Cost-Efficient Transition to Clean Energy Transportation Services

35 Pages Posted: 28 May 2021

See all articles by Stephen Comello

Stephen Comello

Stanford Graduate School of Business

Gunther Glenk

University of Mannheim - Mannheim Institute for Sustainable Energy Studies

Stefan Reichelstein

Stanford University - Graduate School of Business

Multiple version iconThere are 2 versions of this paper

Date Written: June 2020

Abstract

Comprehensive global decarbonization will require that transportation services cease to rely on fossil fuels. Here we develop a generic life-cycle cost model to address two closely related questions central to the emergence of sustainable transportation: (i) the utilization rates (hours of operation) that rank-order alternative drivetrains in terms of their cost, and (ii) the cost-efficient share of clean energy drivetrains in a vehicle fleet of competing drivetrains. Calibrating our model framework in the context of urban transit buses, we examine how the comparison between diesel and battery-electric buses varies with the specifics of the duty cycle (route). We find that even for less favorable duty cycles, battery-electric buses will entail lower life-cycle costs once utilization rates exceed 20% of the annual hours. Yet, the current economics of that particular application still calls for a one-third share of diesel drivetrains in a cost-efficient fleet.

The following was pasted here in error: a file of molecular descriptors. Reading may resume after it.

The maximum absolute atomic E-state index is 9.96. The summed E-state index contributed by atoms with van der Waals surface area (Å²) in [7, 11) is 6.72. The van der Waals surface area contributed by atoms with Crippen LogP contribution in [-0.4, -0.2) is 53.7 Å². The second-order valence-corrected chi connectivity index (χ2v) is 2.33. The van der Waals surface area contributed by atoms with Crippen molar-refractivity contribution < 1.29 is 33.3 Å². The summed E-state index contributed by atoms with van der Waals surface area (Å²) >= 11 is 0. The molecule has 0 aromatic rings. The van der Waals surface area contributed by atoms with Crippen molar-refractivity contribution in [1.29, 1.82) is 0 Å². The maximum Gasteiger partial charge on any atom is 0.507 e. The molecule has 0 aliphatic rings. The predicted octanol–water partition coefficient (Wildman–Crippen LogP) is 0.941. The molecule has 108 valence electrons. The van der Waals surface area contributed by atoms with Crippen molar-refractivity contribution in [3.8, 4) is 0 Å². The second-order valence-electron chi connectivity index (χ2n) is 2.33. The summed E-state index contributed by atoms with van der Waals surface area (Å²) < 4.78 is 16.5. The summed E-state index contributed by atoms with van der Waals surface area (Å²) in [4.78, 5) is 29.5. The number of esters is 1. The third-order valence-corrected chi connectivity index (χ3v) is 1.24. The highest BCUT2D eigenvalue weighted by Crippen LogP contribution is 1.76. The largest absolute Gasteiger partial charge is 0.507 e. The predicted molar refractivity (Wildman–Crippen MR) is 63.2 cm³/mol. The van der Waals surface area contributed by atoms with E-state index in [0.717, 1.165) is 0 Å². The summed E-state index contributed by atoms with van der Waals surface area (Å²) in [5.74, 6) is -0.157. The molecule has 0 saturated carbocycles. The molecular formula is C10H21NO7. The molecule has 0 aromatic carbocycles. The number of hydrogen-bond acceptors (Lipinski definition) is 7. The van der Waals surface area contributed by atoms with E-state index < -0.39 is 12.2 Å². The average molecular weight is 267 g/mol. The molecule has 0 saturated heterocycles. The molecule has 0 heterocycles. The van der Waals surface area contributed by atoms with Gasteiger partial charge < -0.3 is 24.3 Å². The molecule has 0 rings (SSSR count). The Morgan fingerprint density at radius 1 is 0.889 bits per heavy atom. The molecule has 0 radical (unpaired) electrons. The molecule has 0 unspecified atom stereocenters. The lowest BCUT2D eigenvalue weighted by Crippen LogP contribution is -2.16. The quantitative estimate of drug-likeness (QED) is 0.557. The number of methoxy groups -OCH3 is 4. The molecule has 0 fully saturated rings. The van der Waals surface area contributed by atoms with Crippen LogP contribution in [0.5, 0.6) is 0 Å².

Keywords: clean energy vehicles, transportation services, life-cycle cost, fleet optimization

Suggested Citation

Comello, Stephen and Glenk, Gunther and Reichelstein, Stefan, Cost-Efficient Transition to Clean Energy Transportation Services (June 2020). TRR 266 Accounting for Transparency Working Paper Series No. 31, Available at SSRN: https://ssrn.com/abstract=3853958 or http://dx.doi.org/10.2139/ssrn.3853958

Stephen Comello

Stanford Graduate School of Business ( email )

655 Knight Way
Stanford, 94305
United States

Gunther Glenk (Contact Author)

University of Mannheim - Mannheim Institute for Sustainable Energy Studies ( email )

Mannheim, 68131
Germany

Stefan Reichelstein

Stanford University - Graduate School of Business ( email )

Stanford, CA 94305
United States

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